Hardy-Weinberg equilibrium

The frequency of the individual genotypes in the equilibrium state can be readily calculated from the frequency of the alleles in a certain locus. This equilibrium state is called the Hardy-Weinberg equilibrium. In a large panmictic population, i.e. in a population whose members reproduce together quite at random, this equilibrium is established during a single generation. It follows from the laws of combinatorics that, at equilibrium, genotypes a1a1, a1a2 and a2a2 will be present in a ratio of ¦2: 2¦a¦a:¦2, where ¦aand ¦adenote the frequency of alleles a1 and a2 in the previous generation (Fig. II.14).  Here, the ratio in which the individual genotypes were present in the previous generation is not in any way important. During a single generation, the same representation of the individual genotypes is established, regardless of whether the original population contained, for example, only homozygotes a1a1 and a2a2, or only heterozygotes a1a2.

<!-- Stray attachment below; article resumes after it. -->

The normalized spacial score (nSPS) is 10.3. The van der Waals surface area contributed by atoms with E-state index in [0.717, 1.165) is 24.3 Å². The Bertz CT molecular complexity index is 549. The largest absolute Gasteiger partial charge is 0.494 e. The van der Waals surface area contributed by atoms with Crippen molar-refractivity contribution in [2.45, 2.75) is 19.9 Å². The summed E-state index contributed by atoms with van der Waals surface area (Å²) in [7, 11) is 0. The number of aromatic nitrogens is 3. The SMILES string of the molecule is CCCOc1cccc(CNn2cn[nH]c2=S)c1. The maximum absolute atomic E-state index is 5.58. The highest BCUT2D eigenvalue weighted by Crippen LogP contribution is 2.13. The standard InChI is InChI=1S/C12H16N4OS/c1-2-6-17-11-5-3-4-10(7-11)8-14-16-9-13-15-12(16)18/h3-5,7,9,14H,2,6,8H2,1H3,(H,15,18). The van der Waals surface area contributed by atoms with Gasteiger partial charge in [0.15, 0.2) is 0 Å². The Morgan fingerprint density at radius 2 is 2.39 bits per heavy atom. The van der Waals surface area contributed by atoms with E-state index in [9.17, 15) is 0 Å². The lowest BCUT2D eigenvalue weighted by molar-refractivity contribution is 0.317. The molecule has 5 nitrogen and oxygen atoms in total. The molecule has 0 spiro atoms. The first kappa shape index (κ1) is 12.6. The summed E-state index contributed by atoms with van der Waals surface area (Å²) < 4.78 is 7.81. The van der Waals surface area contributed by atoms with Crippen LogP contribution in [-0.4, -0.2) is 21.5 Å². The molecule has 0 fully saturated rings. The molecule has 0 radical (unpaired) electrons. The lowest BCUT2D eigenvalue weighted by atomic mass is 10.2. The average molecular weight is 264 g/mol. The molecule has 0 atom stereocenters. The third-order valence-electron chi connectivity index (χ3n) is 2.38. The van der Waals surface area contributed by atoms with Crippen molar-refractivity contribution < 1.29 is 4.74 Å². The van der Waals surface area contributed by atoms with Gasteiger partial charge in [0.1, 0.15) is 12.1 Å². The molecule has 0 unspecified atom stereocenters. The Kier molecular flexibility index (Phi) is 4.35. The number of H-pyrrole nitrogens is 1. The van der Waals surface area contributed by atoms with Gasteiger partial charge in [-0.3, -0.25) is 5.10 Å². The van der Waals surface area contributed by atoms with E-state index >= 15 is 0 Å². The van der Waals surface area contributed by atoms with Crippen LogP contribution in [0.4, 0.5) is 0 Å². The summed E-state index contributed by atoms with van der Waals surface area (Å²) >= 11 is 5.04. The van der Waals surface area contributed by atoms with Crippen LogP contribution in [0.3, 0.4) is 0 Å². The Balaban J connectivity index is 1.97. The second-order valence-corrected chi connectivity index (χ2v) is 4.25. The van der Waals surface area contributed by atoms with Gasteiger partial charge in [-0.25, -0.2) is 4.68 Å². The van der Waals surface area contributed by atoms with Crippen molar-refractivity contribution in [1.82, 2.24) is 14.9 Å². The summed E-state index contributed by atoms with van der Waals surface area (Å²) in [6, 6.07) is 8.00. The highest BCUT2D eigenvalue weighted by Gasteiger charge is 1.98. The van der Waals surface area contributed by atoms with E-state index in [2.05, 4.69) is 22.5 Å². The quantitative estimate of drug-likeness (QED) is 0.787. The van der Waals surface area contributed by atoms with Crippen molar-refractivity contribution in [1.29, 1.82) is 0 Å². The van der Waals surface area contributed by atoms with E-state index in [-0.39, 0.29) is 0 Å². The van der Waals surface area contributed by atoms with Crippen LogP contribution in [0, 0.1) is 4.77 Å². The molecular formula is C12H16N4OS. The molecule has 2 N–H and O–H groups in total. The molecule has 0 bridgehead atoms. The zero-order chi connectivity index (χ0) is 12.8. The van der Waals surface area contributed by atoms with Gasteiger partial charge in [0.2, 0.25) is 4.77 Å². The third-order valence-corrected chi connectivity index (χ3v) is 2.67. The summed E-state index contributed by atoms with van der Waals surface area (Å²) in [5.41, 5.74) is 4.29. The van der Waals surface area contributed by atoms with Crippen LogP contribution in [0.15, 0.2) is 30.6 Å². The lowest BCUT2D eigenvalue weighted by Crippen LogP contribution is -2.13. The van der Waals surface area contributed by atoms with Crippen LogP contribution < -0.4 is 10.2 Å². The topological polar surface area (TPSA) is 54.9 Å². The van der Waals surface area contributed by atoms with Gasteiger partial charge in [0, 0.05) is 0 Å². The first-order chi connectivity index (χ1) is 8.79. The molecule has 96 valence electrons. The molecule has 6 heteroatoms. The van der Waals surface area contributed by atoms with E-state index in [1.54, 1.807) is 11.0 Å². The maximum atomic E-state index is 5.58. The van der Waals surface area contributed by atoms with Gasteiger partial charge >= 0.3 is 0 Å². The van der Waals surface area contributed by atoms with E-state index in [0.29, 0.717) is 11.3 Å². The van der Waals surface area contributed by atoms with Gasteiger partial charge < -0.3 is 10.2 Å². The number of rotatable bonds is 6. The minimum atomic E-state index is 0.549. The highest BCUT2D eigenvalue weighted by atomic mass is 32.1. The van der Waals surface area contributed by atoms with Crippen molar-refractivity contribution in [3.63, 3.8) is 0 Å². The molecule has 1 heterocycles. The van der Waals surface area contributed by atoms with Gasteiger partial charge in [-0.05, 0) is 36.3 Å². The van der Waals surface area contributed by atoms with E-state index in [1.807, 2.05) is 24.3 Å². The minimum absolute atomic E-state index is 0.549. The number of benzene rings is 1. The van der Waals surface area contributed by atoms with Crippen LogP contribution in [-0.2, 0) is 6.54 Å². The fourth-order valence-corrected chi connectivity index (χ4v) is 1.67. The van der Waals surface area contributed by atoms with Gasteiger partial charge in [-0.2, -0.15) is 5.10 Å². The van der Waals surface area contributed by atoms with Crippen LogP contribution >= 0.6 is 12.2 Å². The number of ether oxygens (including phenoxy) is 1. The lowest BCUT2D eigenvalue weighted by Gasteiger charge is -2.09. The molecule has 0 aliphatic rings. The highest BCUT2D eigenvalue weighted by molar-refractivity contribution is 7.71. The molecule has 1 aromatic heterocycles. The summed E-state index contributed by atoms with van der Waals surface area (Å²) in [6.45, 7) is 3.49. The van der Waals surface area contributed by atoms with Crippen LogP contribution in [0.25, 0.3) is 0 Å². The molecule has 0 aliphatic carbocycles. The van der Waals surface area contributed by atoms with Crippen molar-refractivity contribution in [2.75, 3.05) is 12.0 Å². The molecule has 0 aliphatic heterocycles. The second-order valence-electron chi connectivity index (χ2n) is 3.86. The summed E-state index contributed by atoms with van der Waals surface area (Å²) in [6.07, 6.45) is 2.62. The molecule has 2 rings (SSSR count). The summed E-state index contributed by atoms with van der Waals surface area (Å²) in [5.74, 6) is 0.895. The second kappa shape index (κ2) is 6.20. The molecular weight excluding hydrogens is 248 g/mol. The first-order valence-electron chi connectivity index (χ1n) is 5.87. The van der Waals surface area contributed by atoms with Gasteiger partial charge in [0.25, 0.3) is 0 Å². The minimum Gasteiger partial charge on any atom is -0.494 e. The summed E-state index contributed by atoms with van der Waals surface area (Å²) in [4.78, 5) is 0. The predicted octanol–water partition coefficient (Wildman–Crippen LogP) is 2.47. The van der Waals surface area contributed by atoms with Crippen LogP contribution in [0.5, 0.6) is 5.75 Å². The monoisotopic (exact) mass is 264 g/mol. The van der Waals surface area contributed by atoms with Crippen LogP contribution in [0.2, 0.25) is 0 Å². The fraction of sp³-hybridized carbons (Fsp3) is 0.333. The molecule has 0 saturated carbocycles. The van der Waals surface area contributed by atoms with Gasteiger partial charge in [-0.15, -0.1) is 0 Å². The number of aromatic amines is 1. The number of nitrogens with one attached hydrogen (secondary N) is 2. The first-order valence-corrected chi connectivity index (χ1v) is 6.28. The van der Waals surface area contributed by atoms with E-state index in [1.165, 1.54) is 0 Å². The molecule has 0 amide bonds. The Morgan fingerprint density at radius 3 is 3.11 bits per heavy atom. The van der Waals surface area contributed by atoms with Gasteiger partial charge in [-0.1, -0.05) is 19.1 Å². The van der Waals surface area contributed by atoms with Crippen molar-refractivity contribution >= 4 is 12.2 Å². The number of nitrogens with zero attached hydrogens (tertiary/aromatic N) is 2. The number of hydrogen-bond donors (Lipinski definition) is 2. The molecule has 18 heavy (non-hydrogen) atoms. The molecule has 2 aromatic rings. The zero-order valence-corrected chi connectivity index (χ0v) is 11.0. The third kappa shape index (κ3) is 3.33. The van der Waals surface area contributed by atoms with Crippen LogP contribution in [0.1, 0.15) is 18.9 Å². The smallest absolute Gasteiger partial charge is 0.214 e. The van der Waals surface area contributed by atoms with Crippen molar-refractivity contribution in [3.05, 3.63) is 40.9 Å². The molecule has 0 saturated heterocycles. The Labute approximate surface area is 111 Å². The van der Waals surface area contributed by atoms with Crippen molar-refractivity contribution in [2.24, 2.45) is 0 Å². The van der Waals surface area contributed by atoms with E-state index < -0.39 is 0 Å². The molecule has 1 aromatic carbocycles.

If we study several genes, amongst which there is no genetic linkage, for example, if each of them is located on a different chromosome, equilibrium is again established within a single generation; the numbers of the individual genotypes can be calculated for this state according to the simple rules of combinatorics.

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The classical Darwinian theory of evolution can explain the evolution of adaptive traits only in asexual organisms. The frozen plasticity theory is much more general: It can also explain the origin and evolution of adaptive traits in both asexual and sexual organisms Read more